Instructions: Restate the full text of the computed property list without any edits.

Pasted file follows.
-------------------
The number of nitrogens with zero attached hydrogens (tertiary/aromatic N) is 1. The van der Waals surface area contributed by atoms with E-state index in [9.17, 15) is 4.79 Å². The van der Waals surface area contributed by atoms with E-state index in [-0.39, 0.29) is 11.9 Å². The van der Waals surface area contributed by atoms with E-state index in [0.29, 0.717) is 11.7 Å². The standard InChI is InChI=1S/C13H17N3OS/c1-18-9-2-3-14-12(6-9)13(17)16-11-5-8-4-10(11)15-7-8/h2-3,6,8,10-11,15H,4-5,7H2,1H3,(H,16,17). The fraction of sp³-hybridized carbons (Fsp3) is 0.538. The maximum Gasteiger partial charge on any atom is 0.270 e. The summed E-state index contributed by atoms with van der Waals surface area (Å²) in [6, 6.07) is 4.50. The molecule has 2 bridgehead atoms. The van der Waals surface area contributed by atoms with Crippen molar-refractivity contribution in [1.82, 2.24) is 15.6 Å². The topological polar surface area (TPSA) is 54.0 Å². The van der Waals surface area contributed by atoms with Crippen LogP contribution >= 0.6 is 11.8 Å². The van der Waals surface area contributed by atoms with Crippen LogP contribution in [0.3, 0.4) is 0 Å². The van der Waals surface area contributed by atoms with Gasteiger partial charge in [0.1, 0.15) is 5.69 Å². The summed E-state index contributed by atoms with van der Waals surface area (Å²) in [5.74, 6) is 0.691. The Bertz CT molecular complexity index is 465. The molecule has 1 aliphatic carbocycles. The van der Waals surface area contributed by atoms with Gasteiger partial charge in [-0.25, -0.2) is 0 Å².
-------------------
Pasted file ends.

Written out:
The number of nitrogens with zero attached hydrogens (tertiary/aromatic N) is 1. The van der Waals surface area contributed by atoms with E-state index in [9.17, 15) is 4.79 Å². The van der Waals surface area contributed by atoms with E-state index in [-0.39, 0.29) is 11.9 Å². The van der Waals surface area contributed by atoms with E-state index in [0.29, 0.717) is 11.7 Å². The standard InChI is InChI=1S/C13H17N3OS/c1-18-9-2-3-14-12(6-9)13(17)16-11-5-8-4-10(11)15-7-8/h2-3,6,8,10-11,15H,4-5,7H2,1H3,(H,16,17). The fraction of sp³-hybridized carbons (Fsp3) is 0.538. The maximum Gasteiger partial charge on any atom is 0.270 e. The summed E-state index contributed by atoms with van der Waals surface area (Å²) in [6, 6.07) is 4.50. The molecule has 2 bridgehead atoms. The van der Waals surface area contributed by atoms with Crippen molar-refractivity contribution in [1.82, 2.24) is 15.6 Å². The topological polar surface area (TPSA) is 54.0 Å². The van der Waals surface area contributed by atoms with Crippen LogP contribution >= 0.6 is 11.8 Å². The van der Waals surface area contributed by atoms with Crippen LogP contribution in [0.3, 0.4) is 0 Å². The van der Waals surface area contributed by atoms with Gasteiger partial charge in [0.1, 0.15) is 5.69 Å². The summed E-state index contributed by atoms with van der Waals surface area (Å²) in [5.74, 6) is 0.691. The Bertz CT molecular complexity index is 465. The molecule has 1 aliphatic carbocycles. The van der Waals surface area contributed by atoms with Gasteiger partial charge in [-0.25, -0.2) is 0 Å².